The final element on this part of the spec table is the display. HTC is sticking with LCD technology with the U11, leaving Samsung as still the biggest player using AMOLED, but the QHD (2,560 x 1,440) resolution is a match for other models. The Xperia XZ Premium’s 4K resolution, which is only enabled when displaying certain content, remains the highest resolution available in a smartphone, but we’re still not convinced by its purpose at this display size. If you’re looking for a slim, bezel-less display, then your best options are still the Galaxy S8 and the LG G6.

 HTC U11Galaxy S8 / S8 PlusLG G6Xperia XZ PremiumHuawei P10 Plus
Cameras12MP f/1.7 rear with OIS
16MP front
12 MP f/1.7 rear with OIS
8 MP f/1.7 front
Dual 13 MP f/2.4 & f/1.8 rear with OIS
5 MP f/2.2 front
19 MP rear with OIS and PDAF
13 MP front
Dual 12 & 20 MP f/1.8 rear with OIS and PDAF
8 MP front
Battery3,000 mAh3,000 / 3,500 mAh3,300 mAh3,230 mAh3,750 mAh
FingerprintYesYesYesYes (No in US)Yes
Fast ChargeQuick Charge 3.0YesQuick Charge 3.0Quick Charge 3.0 / Qnovo Adaptive ChargeSuperCharge
IP RatingIP67IP68IP68IP68No
3.5mm audioNoYesYesYesYes
ExtrasUSB Type-C, Boomsound Hi-Fi, HTC Connect, Hi Res audio, AI assistantsUSB Type-C, Bixby, Facial Recognition Wireless Charging, Samsung Pay, HDR displayUSB Type-C, Wireless Charging, HDR Display, Hi Res audioUSB Type-C, Hi Res audioUSB Type-C, Hi Res audio
OSAndroid 7.1Android 7.0Android 7.0Android 7.1Android 7.0

Moving on to the camera, historically sometimes a weak spot in HTC flagships, the HTC U11 seems to have made a number of improvements. Its updated UltraPixel technology can still be found in the rear sensor, sporting a familiar f/1.7 aperture and large 1.4 μm pixel size. Optical Image Stabilization is also common across all our flagships, ensuring smooth video and better low light pictures. The U11’s front facing camera has changed over to a 16 megapixel sensor, up from 5 megapixel in the HTC 10, but the same as the U Ultra. This offers a resolution that exceeds what’s on offer from other flagship phones, although we’ll have to do some testing to see if this extra resolution comes at the expense of extra noise.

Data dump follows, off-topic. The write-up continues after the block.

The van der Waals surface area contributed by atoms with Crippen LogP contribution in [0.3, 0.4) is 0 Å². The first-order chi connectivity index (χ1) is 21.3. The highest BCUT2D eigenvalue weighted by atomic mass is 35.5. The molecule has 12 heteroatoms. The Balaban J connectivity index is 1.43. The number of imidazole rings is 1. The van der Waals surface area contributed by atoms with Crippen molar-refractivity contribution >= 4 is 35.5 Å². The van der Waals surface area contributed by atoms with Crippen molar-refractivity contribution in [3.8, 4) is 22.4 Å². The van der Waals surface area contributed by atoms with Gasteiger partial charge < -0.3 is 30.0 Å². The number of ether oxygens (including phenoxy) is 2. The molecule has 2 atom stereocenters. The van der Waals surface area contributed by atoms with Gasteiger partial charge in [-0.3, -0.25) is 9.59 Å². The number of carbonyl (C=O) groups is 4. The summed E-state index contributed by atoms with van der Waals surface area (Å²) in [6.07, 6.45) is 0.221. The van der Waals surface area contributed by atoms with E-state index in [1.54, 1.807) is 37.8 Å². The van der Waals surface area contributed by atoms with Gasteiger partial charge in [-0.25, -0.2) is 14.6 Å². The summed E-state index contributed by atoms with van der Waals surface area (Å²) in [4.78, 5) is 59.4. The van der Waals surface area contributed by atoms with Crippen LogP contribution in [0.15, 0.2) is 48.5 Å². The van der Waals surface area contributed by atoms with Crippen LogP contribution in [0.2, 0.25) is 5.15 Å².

It’s worth noting that DxOMark rates the HTC U11 rear camera very highly, putting it a notch above the likes of the Google Pixel and Samsung Galaxy S8. If this reflects real world results, this could make the U11 a very tempting phone to photography enthusiasts. We’ll wait to do some hands-on testing ourselves, but things are looking very competitive in the camera space.

On to the extras, where we can usually start telling most phones apart, and we certainly see that the HTC U11 is keeping up with the competition while introducing a few unique options of its own. For starters, Quick Charge 3.0 support, a fingerprint scanner, USB Type-C port, NFC, and Android 7.1 Nougat are all par for the course these days and the HTC U11 doesn’t disappoint. Unfortunately the 3,000mAh battery size is a little smaller than other devices of a similar size, but it’s by no means an inadequate sized cell.

If you’re looking for a slim, bezel-less display, then your best options are still the Galaxy S8 and the LG G6.